Texas has a Mo’-Ment in 2022 in movies and on TV

Mohamed Amer in the Netflix series “Mo.”

Photo: Netflix/Courtesy of NETFLIX

America and the world got to see a good chunk of Texas on their screens in 2022 — and it wasn’t just because of politics or weather disasters. Numerous Texas-related film and television projects have been released this year, and while none rival “Top Gun: Maverick” or “The White Lotus” in terms of widespread appeal or viral hotness, they nonetheless brought Texas stories to the world stage. . If you haven’t seen them, and you took some time off on vacation, they are all worth seeing.

1 ‘mo’

Houston comedian Mo Aamer has long made his life in the bayou city part of his personal development as a stand-up. He even has two Netflix specials, “Mo Amer: The Vagabond” and “Mohammed in Texas” to show. But it wasn’t until he managed to put the narrative body to the bones of his story of the strife and hustle and bustle of H-Town and turn it into an eight-episode Netflix fantasy series, did his unique point of view really come alive. With the help of a strong, multicultural cast – including rapper/singer Toby Noegui as his best friend – and a sense of Houston venue that few other shows have attempted, Moe brought the region’s diversity to the world stage. The world responded. The series won TV Show of the Year at the AFI Awards and was nominated for an Independent Spirit Award. It’s a 100 percent rare on Rotten Tomatoes among critics and an 89 percent rare among viewers. Netflix has yet to announce if there will be a second season but they have to renew it, right? Curious for life!

Streaming on Netflix

Novak as Ben Manalovich and Boyd Holbrook as Tai Shaw in Vengeance, written and directed by BJ Novak.

Photo: Patty Perrett/Focus Features/Patty Perrett/Focus Features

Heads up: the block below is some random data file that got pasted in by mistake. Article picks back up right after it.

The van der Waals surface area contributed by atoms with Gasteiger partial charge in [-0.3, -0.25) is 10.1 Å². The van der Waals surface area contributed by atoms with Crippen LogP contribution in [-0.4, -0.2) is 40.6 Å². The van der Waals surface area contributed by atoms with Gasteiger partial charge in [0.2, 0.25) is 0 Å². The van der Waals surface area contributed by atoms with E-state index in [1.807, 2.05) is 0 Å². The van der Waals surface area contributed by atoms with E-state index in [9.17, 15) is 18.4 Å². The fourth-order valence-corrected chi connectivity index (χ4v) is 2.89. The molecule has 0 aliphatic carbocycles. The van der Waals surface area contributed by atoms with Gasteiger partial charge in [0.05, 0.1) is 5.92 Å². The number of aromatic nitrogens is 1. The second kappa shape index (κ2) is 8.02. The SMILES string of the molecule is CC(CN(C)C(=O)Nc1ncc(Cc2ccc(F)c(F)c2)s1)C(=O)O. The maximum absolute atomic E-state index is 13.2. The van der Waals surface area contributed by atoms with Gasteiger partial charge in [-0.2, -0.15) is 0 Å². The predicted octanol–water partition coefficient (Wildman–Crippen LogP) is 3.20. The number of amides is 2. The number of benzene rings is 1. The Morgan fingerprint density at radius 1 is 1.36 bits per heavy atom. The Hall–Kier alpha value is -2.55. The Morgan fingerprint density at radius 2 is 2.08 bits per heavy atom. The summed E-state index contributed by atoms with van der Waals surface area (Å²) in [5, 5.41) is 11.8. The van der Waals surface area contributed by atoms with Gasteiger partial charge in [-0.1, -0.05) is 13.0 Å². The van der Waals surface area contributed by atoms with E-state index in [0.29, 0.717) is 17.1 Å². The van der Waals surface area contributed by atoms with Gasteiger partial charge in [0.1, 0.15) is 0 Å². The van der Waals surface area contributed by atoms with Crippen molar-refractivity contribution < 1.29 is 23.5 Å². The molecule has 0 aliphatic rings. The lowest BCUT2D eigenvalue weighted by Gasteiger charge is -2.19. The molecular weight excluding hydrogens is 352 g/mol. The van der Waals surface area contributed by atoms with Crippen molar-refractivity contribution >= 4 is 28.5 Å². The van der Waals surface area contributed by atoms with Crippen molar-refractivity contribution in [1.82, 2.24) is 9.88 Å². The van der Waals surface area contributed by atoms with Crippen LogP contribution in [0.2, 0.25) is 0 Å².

2 – revenge

Director and writer B.J. Novak, by his own admission, had little experience with Texas before he made “Revenge,” his thriller set in West Texas that was theatrically released in July. But, rather than being a hindrance, his outsider status proved key to the film’s comedic appeal. Novak plays an aspiring New York podcaster who believes there is a true crime story in the murder of a West Texas woman he hooked up with in Manhattan. He’s become a floating fish on the high plains out of water, and he soon realizes that his brief brushes with the Lone Star State in the past—featured primarily on boards at South by Southwest—didn’t adequately prepare him for the reality of life somewhere near Lubbock. While Novak enjoys all of the characters, himself included, he never does Make Fun of them and that’s just one reason why the movie is so likable. And then there’s this surprisingly impressive turn by Ashton Kutcher that, in a perfect world, would snag even a Supporting Actor Oscar nomination. The only downside: It was filmed in New Mexico. Bou Hamsis.

Streaming on different platforms.

This image released by Netflix shows the character Stan, voiced by Milo Cowie, in the animated film Apollo 10 1/2: A Childhood in the Space Age.

Photo: Associated Press

3 ‘Apollo 10 1/2: A Childhood in the Space Age’